Student Post: Melissa Henry
12, June 2009 § Leave a comment
The semester has ended and things have come to a close here in Paros. It’s hard to believe that I have spent two semesters studying with the Aegean Center. I feel incredibly lucky for this opportunity and in my time here I have met such wonderful individuals and learned so much. It has been a year of personal growth as I have had a chance to reflect and explore myself in new and unique surroundings. The beauty of Paros and the experiences I have had will be with me forever, and the magic of Paros will echo throughout my life and my art hereafter.
In Jane’s Velazquez seminar, we have completed the painting of our sections of Las Meninas. Painting a life-size replica of one of the figures was a great exercise to culminate our semester-long study of Velazquez’ style and technique. I really enjoyed working so large (120 x 75 cm). Studying how he painted has definitely influenced my technique and how I view the act and art of painting. He painted subjects ‘out-of-focus’ but included passages with more attention to detail, which is similar to our vision. We are able to focus on only a small area and all surrounding forms are more or less blurred. I now see how this gives a painting more dynamism than painting everything in perfect focus. Another idea I will continue to keep in mind when I paint is the potential for a painting to be both abstract and realistic. From a distance Velazquez’ paintings read as clean, smooth realistic depictions. Yet up close we see that they are merely slashes of paint splattered on canvas. Paint can create great illusion but is essentially just paint on canvas. This semester Jane introduced us to putty, which I have nearly become addicted to using. It gives the paint more body and sculptural form and helps me to loosen up my brushstroke. I plan on continuing to explore texture and putty for my senior honors project next year at Brown University.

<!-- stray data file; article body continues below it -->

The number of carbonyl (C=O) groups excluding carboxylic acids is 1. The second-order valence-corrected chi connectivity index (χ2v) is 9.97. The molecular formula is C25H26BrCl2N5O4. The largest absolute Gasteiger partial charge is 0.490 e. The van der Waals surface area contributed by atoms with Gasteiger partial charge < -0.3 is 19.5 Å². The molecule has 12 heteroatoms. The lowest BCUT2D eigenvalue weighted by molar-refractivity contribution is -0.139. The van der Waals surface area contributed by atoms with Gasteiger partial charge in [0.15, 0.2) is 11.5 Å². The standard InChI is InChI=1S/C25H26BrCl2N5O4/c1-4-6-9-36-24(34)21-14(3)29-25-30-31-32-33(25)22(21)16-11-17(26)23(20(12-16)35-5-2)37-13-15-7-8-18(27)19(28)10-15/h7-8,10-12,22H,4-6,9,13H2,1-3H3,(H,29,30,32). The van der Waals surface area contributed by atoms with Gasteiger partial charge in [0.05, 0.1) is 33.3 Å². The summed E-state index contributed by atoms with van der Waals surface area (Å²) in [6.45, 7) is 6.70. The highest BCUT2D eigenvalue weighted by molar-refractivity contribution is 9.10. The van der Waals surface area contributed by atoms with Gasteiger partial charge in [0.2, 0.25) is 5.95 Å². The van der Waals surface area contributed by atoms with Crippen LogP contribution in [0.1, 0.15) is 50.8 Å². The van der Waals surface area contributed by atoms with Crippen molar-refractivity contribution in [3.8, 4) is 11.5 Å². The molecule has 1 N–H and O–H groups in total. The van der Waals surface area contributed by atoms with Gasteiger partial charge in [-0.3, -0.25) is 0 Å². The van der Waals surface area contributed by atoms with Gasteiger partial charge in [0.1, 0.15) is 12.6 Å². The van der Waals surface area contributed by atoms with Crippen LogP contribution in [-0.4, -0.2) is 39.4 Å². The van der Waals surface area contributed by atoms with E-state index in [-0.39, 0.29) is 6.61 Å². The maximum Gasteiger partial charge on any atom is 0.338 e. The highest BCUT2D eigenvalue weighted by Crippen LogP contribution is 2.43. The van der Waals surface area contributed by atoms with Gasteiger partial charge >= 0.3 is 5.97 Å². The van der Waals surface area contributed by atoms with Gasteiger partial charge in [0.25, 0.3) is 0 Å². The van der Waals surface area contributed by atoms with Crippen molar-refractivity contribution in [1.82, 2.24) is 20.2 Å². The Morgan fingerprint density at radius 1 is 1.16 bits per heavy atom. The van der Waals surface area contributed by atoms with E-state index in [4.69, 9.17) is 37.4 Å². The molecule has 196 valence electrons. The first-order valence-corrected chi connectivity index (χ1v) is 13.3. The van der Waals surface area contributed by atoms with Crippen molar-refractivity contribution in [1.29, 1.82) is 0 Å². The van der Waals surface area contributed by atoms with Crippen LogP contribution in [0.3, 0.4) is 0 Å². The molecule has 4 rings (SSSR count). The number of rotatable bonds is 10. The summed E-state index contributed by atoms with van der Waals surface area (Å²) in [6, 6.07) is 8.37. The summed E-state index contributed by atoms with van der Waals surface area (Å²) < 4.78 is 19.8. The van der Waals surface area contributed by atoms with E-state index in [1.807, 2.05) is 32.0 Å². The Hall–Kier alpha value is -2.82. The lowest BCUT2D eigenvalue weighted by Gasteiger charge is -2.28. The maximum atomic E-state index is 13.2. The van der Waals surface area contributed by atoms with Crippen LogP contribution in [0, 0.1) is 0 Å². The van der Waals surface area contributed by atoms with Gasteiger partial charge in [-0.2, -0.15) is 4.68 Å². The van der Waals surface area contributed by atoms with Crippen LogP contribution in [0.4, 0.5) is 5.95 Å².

Because putty lightens paint and preserves the luminosity of it without making it opaque or chalky like white, I have used it a lot in my work dealing with a particular lighting effect. I have always been attracted to and inspired by scenes where a distinct feeling of light creates a certain mood. Almost all of my paintings this semester address some specific effect of light, particularly cast shadows, as in my first painting of lamp-lit vegetables, the school courtyard walls, and the trash bin cats. In a more recent work I wanted to capture the mood of the storeroom/garage that we visited last semester at the local olive press. The strong, glowing light hitting the wall and illuminating the objects within intrigues me. I wanted to keep a loose drawing quality to it and I kept a primary color theme through repeating passages of red, yellow, and blue. I used these colors in many layers of putty and glazing.
I continued my personal exploration with olive trees with a second painting dealing with the wrinkly, knotty, and aged quality of olive trees. I learned things from my first painting that I applied to this one. I chose a different, more static composition and I included more surrounding landscape.
We also did a ‘white painting’ using a limited palette of white, burnt sienna, and ultramarine blue. I really enjoyed working with such a limited palette. I find it easier to be creative when there are stricter constraints to work within. We pushed our palette as far as we could to create a variety of hues, tones, and temperatures. It was a good exercise to focus on the art of subtlety. Working with whites was a peaceful process and I like the feeling of my finished piece so I would like to do more work with a limited palette in the future.
Now that the beautiful summer weather has arrived on Paros, we went outside to paint on-scene at the bay port. I did a 2-hour study of some boats and it was a good exercise in synthesizing a large amount of information and detail. I used a limited palette similar to my white painting: only white, blue, and burnt sienna. Painting outside has its challenges. The light changes, the subjects are often in movement, and the weather conditions can be tough to work in (it was a sweltering hot day when we painted.) I learned to work with my immediate surroundings and should continue to do these quick nature studies.